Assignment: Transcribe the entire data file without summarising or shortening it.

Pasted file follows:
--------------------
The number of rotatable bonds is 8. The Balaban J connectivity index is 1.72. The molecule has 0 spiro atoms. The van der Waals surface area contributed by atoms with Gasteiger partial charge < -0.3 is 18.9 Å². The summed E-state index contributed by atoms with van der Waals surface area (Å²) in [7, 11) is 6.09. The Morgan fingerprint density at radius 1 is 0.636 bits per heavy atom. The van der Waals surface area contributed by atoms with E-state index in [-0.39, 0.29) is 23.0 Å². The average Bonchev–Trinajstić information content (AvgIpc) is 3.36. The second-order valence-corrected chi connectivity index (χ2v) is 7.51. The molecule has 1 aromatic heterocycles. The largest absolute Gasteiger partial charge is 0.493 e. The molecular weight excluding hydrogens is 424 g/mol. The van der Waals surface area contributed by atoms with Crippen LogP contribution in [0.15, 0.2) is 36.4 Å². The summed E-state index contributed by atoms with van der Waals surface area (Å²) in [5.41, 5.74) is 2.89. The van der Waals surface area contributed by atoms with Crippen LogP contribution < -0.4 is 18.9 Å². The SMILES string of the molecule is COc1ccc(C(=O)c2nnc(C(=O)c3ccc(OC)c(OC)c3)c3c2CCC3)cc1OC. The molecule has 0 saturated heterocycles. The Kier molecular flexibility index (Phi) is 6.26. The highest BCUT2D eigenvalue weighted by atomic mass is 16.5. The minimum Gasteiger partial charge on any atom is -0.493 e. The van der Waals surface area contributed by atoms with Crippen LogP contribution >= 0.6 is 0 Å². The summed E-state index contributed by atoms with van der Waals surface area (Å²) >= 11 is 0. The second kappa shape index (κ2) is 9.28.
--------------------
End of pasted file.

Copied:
The number of rotatable bonds is 8. The Balaban J connectivity index is 1.72. The molecule has 0 spiro atoms. The van der Waals surface area contributed by atoms with Gasteiger partial charge < -0.3 is 18.9 Å². The summed E-state index contributed by atoms with van der Waals surface area (Å²) in [7, 11) is 6.09. The Morgan fingerprint density at radius 1 is 0.636 bits per heavy atom. The van der Waals surface area contributed by atoms with E-state index in [-0.39, 0.29) is 23.0 Å². The average Bonchev–Trinajstić information content (AvgIpc) is 3.36. The second-order valence-corrected chi connectivity index (χ2v) is 7.51. The molecule has 1 aromatic heterocycles. The largest absolute Gasteiger partial charge is 0.493 e. The molecular weight excluding hydrogens is 424 g/mol. The van der Waals surface area contributed by atoms with Crippen LogP contribution in [0.15, 0.2) is 36.4 Å². The summed E-state index contributed by atoms with van der Waals surface area (Å²) in [5.41, 5.74) is 2.89. The van der Waals surface area contributed by atoms with Crippen LogP contribution < -0.4 is 18.9 Å². The SMILES string of the molecule is COc1ccc(C(=O)c2nnc(C(=O)c3ccc(OC)c(OC)c3)c3c2CCC3)cc1OC. The molecule has 0 saturated heterocycles. The Kier molecular flexibility index (Phi) is 6.26. The highest BCUT2D eigenvalue weighted by atomic mass is 16.5. The minimum Gasteiger partial charge on any atom is -0.493 e. The van der Waals surface area contributed by atoms with Crippen LogP contribution >= 0.6 is 0 Å². The summed E-state index contributed by atoms with van der Waals surface area (Å²) >= 11 is 0. The second kappa shape index (κ2) is 9.28.